asa maps way ahead

THE newly elected Athletics South Africa interim board will meet tomorrow and on Saturday to map the way forward for the controversy-ridden federation.

THE newly elected Athletics South Africa interim board will meet tomorrow and on Saturday to map the way forward for the controversy-ridden federation.

The meeting has been called by ASA administrator Ray Mali and will be the first one for the interim board elected last Saturday.

"It's a big clean-up campaign and we are going to start the process of getting athletics back on track after the Caster Semenya saga," said a top athletics administrator, who preferred to remain anonymous.

"We are racing against time as we were supposed to have started with the preparations for the Commonwealth Games in India next year.

"Athletics has always been the flagship of South African sports when it comes to global competitions. We are planning to continue with this trend.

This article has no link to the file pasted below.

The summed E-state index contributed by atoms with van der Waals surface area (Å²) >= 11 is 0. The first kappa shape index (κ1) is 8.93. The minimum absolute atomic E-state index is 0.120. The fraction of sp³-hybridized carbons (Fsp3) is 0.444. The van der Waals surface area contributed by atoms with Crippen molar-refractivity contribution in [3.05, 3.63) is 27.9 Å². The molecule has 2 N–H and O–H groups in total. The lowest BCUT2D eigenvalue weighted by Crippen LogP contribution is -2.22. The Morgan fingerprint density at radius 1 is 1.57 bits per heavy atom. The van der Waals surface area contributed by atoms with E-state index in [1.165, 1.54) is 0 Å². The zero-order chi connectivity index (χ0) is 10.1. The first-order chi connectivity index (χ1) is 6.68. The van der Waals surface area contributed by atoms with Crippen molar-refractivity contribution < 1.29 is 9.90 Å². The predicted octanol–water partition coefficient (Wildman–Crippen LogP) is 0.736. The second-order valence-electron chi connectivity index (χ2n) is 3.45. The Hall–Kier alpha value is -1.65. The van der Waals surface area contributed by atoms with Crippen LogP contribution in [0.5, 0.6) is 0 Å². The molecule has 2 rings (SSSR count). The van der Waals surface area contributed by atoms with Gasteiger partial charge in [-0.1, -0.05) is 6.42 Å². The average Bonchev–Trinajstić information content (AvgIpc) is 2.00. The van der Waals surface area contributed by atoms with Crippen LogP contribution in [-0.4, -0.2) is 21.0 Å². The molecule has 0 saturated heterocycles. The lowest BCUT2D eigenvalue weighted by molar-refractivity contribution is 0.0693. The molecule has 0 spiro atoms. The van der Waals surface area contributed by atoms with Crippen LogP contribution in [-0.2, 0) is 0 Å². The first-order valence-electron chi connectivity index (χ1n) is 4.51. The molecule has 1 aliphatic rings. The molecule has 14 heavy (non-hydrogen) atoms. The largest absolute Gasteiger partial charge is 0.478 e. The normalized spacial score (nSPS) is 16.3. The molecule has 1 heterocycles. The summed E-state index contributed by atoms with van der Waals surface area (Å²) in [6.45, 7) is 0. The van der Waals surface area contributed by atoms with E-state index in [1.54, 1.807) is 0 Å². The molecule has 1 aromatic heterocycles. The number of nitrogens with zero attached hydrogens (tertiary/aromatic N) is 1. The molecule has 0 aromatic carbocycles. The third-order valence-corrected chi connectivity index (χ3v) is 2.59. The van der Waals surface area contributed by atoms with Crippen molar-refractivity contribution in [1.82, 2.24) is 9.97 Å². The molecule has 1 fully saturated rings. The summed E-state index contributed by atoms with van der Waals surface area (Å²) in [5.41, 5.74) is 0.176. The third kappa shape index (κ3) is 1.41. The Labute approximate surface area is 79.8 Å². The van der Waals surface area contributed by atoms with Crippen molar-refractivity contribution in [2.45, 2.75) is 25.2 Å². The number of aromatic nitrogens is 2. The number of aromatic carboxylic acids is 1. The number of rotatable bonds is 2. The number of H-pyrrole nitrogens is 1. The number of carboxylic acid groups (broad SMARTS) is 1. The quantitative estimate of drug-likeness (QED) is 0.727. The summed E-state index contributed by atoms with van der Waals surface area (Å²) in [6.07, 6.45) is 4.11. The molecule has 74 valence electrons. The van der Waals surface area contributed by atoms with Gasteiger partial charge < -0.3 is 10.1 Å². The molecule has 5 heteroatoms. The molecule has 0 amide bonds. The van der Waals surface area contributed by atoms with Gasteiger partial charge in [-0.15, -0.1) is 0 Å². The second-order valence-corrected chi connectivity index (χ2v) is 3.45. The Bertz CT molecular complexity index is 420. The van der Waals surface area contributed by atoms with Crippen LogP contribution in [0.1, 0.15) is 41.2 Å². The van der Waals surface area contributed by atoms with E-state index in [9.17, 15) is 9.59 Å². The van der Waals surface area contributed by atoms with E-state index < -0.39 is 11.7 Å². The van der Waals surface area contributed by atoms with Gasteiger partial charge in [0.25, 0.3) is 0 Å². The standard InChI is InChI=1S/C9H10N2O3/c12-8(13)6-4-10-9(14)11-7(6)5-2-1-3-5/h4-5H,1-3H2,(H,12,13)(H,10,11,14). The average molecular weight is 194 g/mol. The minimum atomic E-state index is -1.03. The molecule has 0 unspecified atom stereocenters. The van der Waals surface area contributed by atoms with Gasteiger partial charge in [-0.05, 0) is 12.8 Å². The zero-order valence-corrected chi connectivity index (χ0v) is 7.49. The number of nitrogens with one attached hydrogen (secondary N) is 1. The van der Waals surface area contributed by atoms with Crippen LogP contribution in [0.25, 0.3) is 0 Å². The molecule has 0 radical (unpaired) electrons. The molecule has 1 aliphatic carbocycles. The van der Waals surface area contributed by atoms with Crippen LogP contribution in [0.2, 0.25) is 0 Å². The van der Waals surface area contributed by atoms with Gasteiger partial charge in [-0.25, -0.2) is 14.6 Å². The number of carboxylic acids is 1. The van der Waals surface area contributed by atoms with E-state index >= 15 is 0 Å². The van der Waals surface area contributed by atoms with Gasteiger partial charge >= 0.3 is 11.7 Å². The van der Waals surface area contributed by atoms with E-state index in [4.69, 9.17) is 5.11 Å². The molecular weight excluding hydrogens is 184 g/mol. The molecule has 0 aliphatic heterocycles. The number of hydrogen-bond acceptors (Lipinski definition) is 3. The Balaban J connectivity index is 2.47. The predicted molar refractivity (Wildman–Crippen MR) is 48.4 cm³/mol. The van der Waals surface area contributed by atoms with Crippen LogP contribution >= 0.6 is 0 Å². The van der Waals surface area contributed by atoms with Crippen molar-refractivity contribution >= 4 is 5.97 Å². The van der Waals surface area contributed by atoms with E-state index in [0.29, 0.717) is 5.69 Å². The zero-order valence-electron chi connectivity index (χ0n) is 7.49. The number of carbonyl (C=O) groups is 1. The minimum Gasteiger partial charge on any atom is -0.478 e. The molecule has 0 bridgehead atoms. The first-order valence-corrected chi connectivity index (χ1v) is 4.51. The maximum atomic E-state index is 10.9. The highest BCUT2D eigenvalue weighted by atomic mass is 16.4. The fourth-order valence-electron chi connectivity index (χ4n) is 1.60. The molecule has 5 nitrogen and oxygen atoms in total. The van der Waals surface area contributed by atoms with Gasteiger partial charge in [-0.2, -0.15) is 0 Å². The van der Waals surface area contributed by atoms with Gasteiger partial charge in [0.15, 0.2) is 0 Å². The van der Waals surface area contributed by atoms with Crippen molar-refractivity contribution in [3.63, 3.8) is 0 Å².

"We are happy that companies like Nedbank and Yellow Pages have indicated their willingness to return to athletics. There are others who are keen to come on board."

Sowetan has learnt that negotiations with the banking institution that funded ASA's road-running activities in the past are at an advanced stage.

The interim board members are Hendrick Ramaala, Aleck Skosana, James Evans, Daan Louw, James Moloi, Pieter Lourens, Blanche Moila and Geraldine Pillay. It is expected that steeplechaser Ruben Ramolefi will also be co-opted onto the interim board.

Soon after the board was elected last weekend, suspended ASA president Leonard Chuene urged the South African athletics family to rally behind the structure to take the sport to greater heights.

Chuene said he has accepted and respects the decision by the South African Sports Confederation and Olympic Committee to suspend him.

In addition to wishing the interim board members good luck, Chuene has also thanked all the people who supported him and the ASA during his reign.

"Athletics is bigger than an individual. There was athletics before I was born and it will still be around for another million years to come," he said.

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